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December 15, 2011 | By Reed Johnson, Los Angeles Times
Rome dominated the ancient world. Paris starred as the cultural diva of the 1800s. And New York soared as the steel-and-glass incarnation of the American Century. So what metropolis best defines our restless, rickety present age — Shanghai; Mumbai, India; São Paulo, Brazil? In his first book, "Instant City," Steve Inskeep , co-host of NPR's "Morning Edition," constructs a compelling case for bestowing the title on Karachi, Pakistan, a destination that usually rates higher among battle-hardened news correspondents than pleasure-hunting tourists.
October 30, 2011 | Jim Newton
John Pérez and I have been talking about the government and politics of California for 13 years. Some aspects of that conversation have changed: In our early conversations, he was the executive director of the United Food and Commercial Workers States' Council; now, he's the Speaker of the Assembly. Our first discussion was over bagels at a Silver Lake coffee shop. Last week, it was in the back room of the Pacific Dining Car, which Pérez says he appreciates for the privacy. A 28-year-old outsider when we met in 1998, he's now in his 40s, and he's at the center of what he once observed from a distance.
October 26, 2011 | By Jean Merl, Los Angeles Times
Sen. Dianne Feinstein (D-Calif.) said Wednesday that the next provision up for a vote from President Obama's jobs package was urgently needed but gave it long odds for passage in the Senate next week, citing Congress' highly polarized atmosphere. The measure, which would provide money for hiring workers to repair aging bridges and roads, is not likely to get the 60 votes needed to end debate and pass it, Feinstein said during a wide-ranging luncheon appearance at Town Hall Los Angeles.
October 16, 2011 | George Skelton, Capitol Journal
Gov. Jerry Brown says President Obama should embark on an FDR-type public works program to stimulate the economy. Excellent idea. And Brown should follow his own advice in Sacramento. The Brown administration is sitting on $9.1 billion in infrastructure bonds that have been sold and are costing the state a ton in debt payments. A rough estimate is $630 million a year. But the borrowed money is stashed in various drawers throughout the bureaucracy instead of circulating around California creating jobs.
September 29, 2011 | By David Pierson, Los Angeles Times
China's flashy new airports, rail lines and highways are often cited as symbols of the country's inexorable rise. But a pair of violent rail incidents are changing that narrative as more Chinese question the value of economic development that some say is coming at the expense of safety. About 270 people were injured Tuesday when two subway trains collided in Shanghai, paralyzing parts of the country's financial capital. The accident came just two months after 40 people were killed when two high-speed trains collided on a viaduct in a rural section of the southeastern city of Wenzhou.
September 19, 2011 | By Michael Finnegan, Los Angeles Times
On her visit to a traffic-signal plant Monday, Republican presidential candidate Michele Bachmann called it an example of how President Obama's policies are "continuing to dig us deeper into the hole toward another recession. " Standing before a row of shiny orange trailers carrying portable solar-powered traffic lights, she said her plans for a smaller government with fewer rules and lower spending would help OMJC Signal Inc. "grow, grow, grow, grow, grow. " "That's my goal — to see you succeed wildly," the Minnesota congresswoman told a gathering of OMJC workers on the plant floor here in the central Iowa town where she grew up. But OMJC thrives on the kind of road and bridge spending that Obama has promoted as a key remedy to the nation's economic slowdown.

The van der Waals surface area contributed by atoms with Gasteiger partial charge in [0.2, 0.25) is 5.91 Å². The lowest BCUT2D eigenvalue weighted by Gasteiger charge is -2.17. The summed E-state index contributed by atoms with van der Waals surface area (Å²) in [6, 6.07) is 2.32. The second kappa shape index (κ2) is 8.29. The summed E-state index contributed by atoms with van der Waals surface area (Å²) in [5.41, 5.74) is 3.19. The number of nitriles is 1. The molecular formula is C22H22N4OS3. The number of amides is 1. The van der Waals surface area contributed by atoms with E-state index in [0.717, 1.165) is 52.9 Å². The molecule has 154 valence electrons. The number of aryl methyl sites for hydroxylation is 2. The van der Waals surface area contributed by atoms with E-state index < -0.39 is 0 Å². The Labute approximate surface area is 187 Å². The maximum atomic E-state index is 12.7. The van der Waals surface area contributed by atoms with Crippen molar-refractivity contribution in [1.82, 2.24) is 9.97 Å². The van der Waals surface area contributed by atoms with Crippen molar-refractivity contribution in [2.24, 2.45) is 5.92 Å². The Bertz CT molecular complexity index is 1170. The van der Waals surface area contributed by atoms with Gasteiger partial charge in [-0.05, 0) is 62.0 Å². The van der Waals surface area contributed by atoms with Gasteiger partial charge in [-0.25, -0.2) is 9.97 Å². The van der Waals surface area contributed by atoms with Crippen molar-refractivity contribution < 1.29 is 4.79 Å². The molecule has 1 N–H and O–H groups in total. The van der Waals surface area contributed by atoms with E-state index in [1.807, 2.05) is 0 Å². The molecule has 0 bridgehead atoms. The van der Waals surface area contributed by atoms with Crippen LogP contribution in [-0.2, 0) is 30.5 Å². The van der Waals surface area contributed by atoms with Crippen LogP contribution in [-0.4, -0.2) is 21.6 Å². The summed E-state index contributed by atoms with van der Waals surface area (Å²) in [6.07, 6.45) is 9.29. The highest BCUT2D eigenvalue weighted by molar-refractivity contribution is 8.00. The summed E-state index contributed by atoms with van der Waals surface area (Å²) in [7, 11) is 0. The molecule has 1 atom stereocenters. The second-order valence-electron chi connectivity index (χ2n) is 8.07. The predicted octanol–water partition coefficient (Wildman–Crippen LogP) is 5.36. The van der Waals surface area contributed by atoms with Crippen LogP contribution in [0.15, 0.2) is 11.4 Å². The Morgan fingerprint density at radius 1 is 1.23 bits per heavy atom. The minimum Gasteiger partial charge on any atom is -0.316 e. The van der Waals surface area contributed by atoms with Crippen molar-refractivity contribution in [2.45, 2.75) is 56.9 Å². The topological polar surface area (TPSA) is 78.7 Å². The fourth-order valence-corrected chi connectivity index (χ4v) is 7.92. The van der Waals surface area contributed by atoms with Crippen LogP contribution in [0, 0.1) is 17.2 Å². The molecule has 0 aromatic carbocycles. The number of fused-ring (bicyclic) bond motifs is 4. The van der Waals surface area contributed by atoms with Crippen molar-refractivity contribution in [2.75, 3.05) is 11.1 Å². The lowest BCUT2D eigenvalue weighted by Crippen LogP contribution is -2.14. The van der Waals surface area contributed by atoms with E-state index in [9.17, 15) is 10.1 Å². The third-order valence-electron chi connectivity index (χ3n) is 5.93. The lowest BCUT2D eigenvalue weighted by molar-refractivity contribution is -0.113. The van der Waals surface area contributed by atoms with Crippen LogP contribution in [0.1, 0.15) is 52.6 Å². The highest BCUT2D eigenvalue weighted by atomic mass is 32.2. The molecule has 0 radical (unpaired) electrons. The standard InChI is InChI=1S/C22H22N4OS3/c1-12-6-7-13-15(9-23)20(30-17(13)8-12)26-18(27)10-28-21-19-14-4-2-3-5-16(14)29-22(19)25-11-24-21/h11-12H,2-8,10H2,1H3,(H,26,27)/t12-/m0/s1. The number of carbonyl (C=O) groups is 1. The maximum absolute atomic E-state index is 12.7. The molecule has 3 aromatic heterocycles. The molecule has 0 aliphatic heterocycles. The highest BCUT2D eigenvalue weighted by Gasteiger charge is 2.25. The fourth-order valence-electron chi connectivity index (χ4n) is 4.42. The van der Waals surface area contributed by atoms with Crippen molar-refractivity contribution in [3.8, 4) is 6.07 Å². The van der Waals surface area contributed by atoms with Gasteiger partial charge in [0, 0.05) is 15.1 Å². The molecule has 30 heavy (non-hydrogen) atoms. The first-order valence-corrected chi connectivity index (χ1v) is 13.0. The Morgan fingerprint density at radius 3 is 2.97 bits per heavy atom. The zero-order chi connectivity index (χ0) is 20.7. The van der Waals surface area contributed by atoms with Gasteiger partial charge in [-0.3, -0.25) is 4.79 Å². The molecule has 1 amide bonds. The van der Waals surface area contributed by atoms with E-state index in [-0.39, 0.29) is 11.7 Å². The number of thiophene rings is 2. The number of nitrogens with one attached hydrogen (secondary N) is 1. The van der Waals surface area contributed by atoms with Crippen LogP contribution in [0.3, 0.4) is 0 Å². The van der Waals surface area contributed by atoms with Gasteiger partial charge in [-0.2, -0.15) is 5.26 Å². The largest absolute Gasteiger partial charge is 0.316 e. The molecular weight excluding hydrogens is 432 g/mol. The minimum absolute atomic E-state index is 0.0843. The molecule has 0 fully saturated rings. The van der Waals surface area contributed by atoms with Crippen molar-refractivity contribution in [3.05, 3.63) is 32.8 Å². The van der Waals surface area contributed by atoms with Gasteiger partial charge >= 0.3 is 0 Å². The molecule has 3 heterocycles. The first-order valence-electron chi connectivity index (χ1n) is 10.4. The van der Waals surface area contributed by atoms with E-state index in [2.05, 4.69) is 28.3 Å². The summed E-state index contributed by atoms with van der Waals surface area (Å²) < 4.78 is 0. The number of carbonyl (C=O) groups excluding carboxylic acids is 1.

September 9, 2011 | By Don Lee, Los Angeles Times
For a lot of businesses in California and the rest of the nation, there didn't seem to be much that President Obama could have said to sway them that Washington was able to help foster new jobs, but some liked his proposed $447-billion package of tax cuts and infrastructure spending — with reservations. Primarily, they doubted that he stood a realistic chance of getting the program through Republican opposition in Congress. They also worried about what the stimulus he unveiled Thursday would mean for the nation's deficit.
August 31, 2011 | By Chris Kraul, Los Angeles Times
Colombia's defense minister abruptly resigned Wednesday amid a resurgence of violence by rebel and criminal gangs that has reversed some of the security gains made over the last decade. Recent attacks on the country's energy infrastructure and kidnappings of oil company personnel are especially worrisome to business interests concerned that continued deterioration could jeopardize an ongoing oil boom. In a letter to President Juan Manuel Santos, outgoing Defense Minister Rodrigo Rivera said it was time to "put an end to this chapter of my life and explore other opportunities.
August 17, 2011 | Michael Hiltzik
Here's the good news about the pageant of economic fecklessness staged this summer by Congress and the White House: The widespread voter disgust it generated improves the chances for President Obama to reset the debate by proposing a set of bold initiatives. Obama is wrapping up a three-day bus tour of the Midwest to promote a jobs package. Thus far his program's ambitions are meager indeed, encompassing a $30-billion infrastructure improvement bank and $160 billion from unemployment and payroll tax extensions.
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